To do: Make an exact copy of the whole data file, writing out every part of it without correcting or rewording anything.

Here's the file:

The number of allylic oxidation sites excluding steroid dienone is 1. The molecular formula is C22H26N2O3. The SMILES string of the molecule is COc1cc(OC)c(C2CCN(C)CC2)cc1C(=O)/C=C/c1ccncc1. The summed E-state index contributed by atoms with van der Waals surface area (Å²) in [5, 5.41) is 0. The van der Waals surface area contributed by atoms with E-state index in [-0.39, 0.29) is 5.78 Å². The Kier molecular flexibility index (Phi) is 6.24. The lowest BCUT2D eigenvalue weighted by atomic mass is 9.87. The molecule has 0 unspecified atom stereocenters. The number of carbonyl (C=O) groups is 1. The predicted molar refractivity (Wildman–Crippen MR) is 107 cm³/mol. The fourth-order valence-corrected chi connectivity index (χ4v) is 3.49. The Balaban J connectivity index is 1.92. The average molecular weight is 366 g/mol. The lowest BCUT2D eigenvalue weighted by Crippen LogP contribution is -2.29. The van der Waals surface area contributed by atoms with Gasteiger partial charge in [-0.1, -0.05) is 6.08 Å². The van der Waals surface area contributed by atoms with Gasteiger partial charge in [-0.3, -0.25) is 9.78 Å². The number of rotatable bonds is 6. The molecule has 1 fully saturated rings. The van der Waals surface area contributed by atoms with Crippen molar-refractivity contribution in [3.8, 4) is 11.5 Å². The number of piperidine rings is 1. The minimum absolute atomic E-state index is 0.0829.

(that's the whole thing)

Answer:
The number of allylic oxidation sites excluding steroid dienone is 1. The molecular formula is C22H26N2O3. The SMILES string of the molecule is COc1cc(OC)c(C2CCN(C)CC2)cc1C(=O)/C=C/c1ccncc1. The summed E-state index contributed by atoms with van der Waals surface area (Å²) in [5, 5.41) is 0. The van der Waals surface area contributed by atoms with E-state index in [-0.39, 0.29) is 5.78 Å². The Kier molecular flexibility index (Phi) is 6.24. The lowest BCUT2D eigenvalue weighted by atomic mass is 9.87. The molecule has 0 unspecified atom stereocenters. The number of carbonyl (C=O) groups is 1. The predicted molar refractivity (Wildman–Crippen MR) is 107 cm³/mol. The fourth-order valence-corrected chi connectivity index (χ4v) is 3.49. The Balaban J connectivity index is 1.92. The average molecular weight is 366 g/mol. The lowest BCUT2D eigenvalue weighted by Crippen LogP contribution is -2.29. The van der Waals surface area contributed by atoms with Gasteiger partial charge in [-0.1, -0.05) is 6.08 Å². The van der Waals surface area contributed by atoms with Gasteiger partial charge in [-0.3, -0.25) is 9.78 Å². The number of rotatable bonds is 6. The molecule has 1 fully saturated rings. The van der Waals surface area contributed by atoms with Crippen molar-refractivity contribution in [3.8, 4) is 11.5 Å². The number of piperidine rings is 1. The minimum absolute atomic E-state index is 0.0829.